Today’s question: Who has the best chance to sweep the GMR Grand Prix and Indianapolis 500 presented by Gainbridge this month at Indianapolis Motor Speedway, a feat achieved only by Will Power in 2018 and Simon Pagenaud in 2019?
Curt Cavin: This challenge requires as much experience and team as it does speed, and I think the driver with the best mix of those is Josef Newgarden. He has already shown the ability to win on the IMS road course – he won one of the fall races in 2020 -- and his day on this oval is coming. That Newgarden drives for Team Penske, which keyed the Indy doubles of Power and Pagenaud, shouldn’t be discounted. If there’s a sleeper, Rinus VeeKay comes to mind. He won last year’s GMR Grand Prix and has started in the top four of both of his “500s” with Ed Carpenter Racing.
Zach Horrall: Curt nudged at mine, so I’ll take it from here – I think Rinus VeeKay can do it. Yes, his lone NTT INDYCAR SERIES win came in the GMR Grand Prix last year, but this is also the racetrack where he scored his first career pole and first podium finish. He’s good on this road course. On the oval, he has used the fast Ed Carpenter Racing cars to his advantage and qualified extremely well – he was the youngest front row starter in Indy 500 history last year. And he proved strong in last year’s Indy 500, leading 32 laps before falling off near the end to finish eighth. Plus, VeeKay has something to prove after leaving Barber visibly mad at a third-place finish, believing he threw away a win by not racing Pato O’Ward as aggressive as he should have.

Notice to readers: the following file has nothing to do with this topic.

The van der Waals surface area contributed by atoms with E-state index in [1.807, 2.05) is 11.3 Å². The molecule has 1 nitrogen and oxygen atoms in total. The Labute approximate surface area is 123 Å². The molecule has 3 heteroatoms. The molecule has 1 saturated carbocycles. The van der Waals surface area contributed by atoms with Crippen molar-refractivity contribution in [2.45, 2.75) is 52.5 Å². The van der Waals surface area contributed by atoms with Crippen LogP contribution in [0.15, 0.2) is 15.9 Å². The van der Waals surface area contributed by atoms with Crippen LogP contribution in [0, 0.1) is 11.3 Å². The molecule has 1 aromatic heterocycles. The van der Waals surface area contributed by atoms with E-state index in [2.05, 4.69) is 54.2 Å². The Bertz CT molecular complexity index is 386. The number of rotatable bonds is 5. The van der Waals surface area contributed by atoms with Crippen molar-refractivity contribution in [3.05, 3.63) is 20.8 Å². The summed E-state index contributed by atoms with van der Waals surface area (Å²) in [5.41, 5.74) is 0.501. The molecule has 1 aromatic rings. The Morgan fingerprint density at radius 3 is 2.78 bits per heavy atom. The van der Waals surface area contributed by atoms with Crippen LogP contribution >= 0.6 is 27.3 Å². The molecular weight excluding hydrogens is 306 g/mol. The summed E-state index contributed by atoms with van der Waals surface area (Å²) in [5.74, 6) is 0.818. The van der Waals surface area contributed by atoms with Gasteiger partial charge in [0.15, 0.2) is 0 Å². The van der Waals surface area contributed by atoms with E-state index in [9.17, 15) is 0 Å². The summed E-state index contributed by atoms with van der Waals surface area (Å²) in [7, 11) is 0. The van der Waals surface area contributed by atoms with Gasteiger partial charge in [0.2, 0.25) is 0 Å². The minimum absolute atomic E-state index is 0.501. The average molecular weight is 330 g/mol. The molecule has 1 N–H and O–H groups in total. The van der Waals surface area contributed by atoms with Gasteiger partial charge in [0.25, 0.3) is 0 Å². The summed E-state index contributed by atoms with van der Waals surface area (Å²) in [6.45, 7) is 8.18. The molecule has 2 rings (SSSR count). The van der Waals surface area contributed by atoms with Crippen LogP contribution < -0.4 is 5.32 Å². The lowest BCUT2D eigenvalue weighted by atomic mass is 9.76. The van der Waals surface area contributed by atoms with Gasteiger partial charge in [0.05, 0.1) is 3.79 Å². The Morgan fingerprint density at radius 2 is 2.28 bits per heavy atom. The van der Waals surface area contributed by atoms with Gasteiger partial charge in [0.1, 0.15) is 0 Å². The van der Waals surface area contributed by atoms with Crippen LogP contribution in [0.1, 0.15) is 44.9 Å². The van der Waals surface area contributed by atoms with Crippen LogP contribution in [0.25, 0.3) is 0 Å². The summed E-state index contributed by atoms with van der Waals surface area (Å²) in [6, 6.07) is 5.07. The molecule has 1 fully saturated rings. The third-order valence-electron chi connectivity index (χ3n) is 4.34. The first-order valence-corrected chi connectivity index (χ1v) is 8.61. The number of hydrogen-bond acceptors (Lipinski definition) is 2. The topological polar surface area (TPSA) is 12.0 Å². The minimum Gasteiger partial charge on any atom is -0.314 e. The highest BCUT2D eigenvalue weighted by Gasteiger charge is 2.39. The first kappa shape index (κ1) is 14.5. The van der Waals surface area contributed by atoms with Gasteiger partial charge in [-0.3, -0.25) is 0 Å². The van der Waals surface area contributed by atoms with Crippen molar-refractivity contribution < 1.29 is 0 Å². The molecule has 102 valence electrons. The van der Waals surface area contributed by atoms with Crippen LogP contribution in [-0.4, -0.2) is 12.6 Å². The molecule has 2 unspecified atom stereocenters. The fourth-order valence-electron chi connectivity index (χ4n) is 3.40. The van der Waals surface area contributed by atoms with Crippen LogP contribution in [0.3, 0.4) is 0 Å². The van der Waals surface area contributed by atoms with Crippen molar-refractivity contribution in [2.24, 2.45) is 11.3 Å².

Paul Kelly: Scott Dixon is due in more ways than one, isn’t he? First, Dixon’s last victory in the NTT INDYCAR SERIES was more than a year ago, in early May 2021 at Texas Motor Speedway. This is the longest drought in The Iceman’s career since he went more than two years without driving into Victory Lane between mid-2003 and late 2005, but Chip Ganassi Racing also was hampered by an uncompetitive Toyota engine during that time. The IMS road course has been a strong circuit for Dixon, who has won or finished second in four of the last five GMR Grands Prix. He won this race in 2020, when it took place in July due to the global pandemic. It’s also safe to say Dixon is due to win his second Indianapolis 500. When he earned his spot on the Borg-Warner Trophy in 2008, many figured it was the first of many victories in “The Greatest Spectacle in Racing.” But that hasn’t happened. Still, Dixon has been no slouch in the “500” since then, with six top-five finishes since 2009, including second place in 2012 and 2020. Dixon is facing stiff competition from within Chip Ganassi Racing from reigning series champion Alex Palou and Marcus Ericsson, but something tells me the old dog still has a few tricks and the vital experience needed to win in May at Indy on the road course and oval.